Days later, I encountered this Goete quote - "I call architecture frozen music." It's the perfect expression of how I feel about beautiful buildings. To live and walk about a city that has long dedicated itself to prettiness seems to me a dream come true. Oh, and the oak trees! Don't get me wrong, there's dirtiness, too, and the roads are terrible, but that's all part of the package*. That town just aches with romance.
Cochon Butcher Our research pointed to Cochon as one of the best restaurants, but A clued us into Cochon Butcher, the more economical deli next door. After Dan wisely steered my away from the roast beef (they specialize in pig) I settled on the pork belly sandwich, which reminded me of the rich, succulent pork roasts my mom would make on special occasions. The best part was where the juicy meat met the braised surface. That's exactly what was in my sammy - thin slabs of tender yet slightly crispy meat, layered with mint, cucumber and chili lime mayo. It was one of the best things I'd ever eaten.
I enjoyed another one of the best things I'd ever eaten twenty minutes later when we split their bacon praline. I'd never had a praline before and I think the best way to describe this Louisiana version is "pecan fudge". The big chunks of smoky bacon within were salty prizes at the end of every creamy, sweet bite. I chewed those bits of pork like bubble gum, and the flavor lasted just as long. $2.50!!! I'm kicking myself for not buying thirty more. It makes that $7.50 Vosges bar seem like silly kid stuff.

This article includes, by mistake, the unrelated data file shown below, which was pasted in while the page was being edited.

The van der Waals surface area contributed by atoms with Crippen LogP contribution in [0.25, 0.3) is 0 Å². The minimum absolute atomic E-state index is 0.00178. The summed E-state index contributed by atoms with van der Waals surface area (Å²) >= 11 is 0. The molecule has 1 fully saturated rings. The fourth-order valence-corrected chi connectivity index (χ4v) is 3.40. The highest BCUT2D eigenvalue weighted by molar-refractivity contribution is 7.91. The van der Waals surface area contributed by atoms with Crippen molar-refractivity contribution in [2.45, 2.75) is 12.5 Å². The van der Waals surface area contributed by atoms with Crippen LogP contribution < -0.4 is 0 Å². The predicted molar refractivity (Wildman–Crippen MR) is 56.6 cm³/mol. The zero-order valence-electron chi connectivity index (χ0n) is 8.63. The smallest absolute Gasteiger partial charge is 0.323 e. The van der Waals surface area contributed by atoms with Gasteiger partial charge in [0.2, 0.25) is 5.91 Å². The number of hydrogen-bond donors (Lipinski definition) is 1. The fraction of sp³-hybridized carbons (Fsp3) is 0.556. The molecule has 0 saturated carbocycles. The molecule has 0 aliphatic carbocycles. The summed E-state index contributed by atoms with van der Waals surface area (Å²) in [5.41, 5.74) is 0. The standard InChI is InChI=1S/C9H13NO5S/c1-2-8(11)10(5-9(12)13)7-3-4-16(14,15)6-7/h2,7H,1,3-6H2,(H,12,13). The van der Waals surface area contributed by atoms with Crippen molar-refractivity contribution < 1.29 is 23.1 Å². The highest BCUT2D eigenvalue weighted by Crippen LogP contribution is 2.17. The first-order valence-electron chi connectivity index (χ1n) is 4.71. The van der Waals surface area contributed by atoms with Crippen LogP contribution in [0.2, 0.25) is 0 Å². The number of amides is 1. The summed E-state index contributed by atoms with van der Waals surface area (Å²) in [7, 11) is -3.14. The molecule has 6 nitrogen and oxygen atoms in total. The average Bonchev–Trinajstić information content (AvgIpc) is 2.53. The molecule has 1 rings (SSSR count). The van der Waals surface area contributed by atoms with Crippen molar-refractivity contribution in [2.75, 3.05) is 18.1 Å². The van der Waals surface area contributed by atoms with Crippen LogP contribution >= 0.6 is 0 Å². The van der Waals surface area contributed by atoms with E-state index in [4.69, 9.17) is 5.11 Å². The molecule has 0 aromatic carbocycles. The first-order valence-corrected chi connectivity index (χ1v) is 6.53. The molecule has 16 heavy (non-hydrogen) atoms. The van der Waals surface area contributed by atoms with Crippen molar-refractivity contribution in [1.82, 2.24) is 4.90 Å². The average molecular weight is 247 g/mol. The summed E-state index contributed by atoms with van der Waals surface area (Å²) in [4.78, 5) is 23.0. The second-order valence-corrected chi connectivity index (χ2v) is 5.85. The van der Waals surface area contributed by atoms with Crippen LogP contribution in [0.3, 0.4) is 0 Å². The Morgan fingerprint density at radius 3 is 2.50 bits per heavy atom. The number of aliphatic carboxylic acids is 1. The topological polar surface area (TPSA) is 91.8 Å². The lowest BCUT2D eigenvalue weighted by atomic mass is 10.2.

The Best Pregnant Cocktail EverHaving discovered weeks ago that the Virgin Bloody Mary is the best non-alcoholic cocktail for a pregnant lady (it doesn't taste any different than the vodka version, and I love me some brine), I was quite pleased with the ones they were serving at the bear bar where we had taken A. The innkeeper informed us of their dog-friendly policy, so we took Dulce in the afternoon and I ordered a couple more. It was the perfect blend of spicy and salty, garnished with olives, dilly beans and pickled okra! It was practically a meal in a glass.
We sat at the bar near the open corner door and watched a gentle rain fall upon Elysian Fields. The owner approached us and introduced himself, shaking Dan's hand and giving me a hug and a kiss on the cheek. Then he showered the dog with affection as she wagged her tail and shed white, feathery fur all over his floor. He hushed our apologies. "With the things that happen in this place, trust me, dog hair is nothing!" He chatted us up for a while and then a periodic parade of kindly, middle-aged gay men came over to pet Dulce. We just don't get this kind of society in Chattanooga.
Pennies from Heaven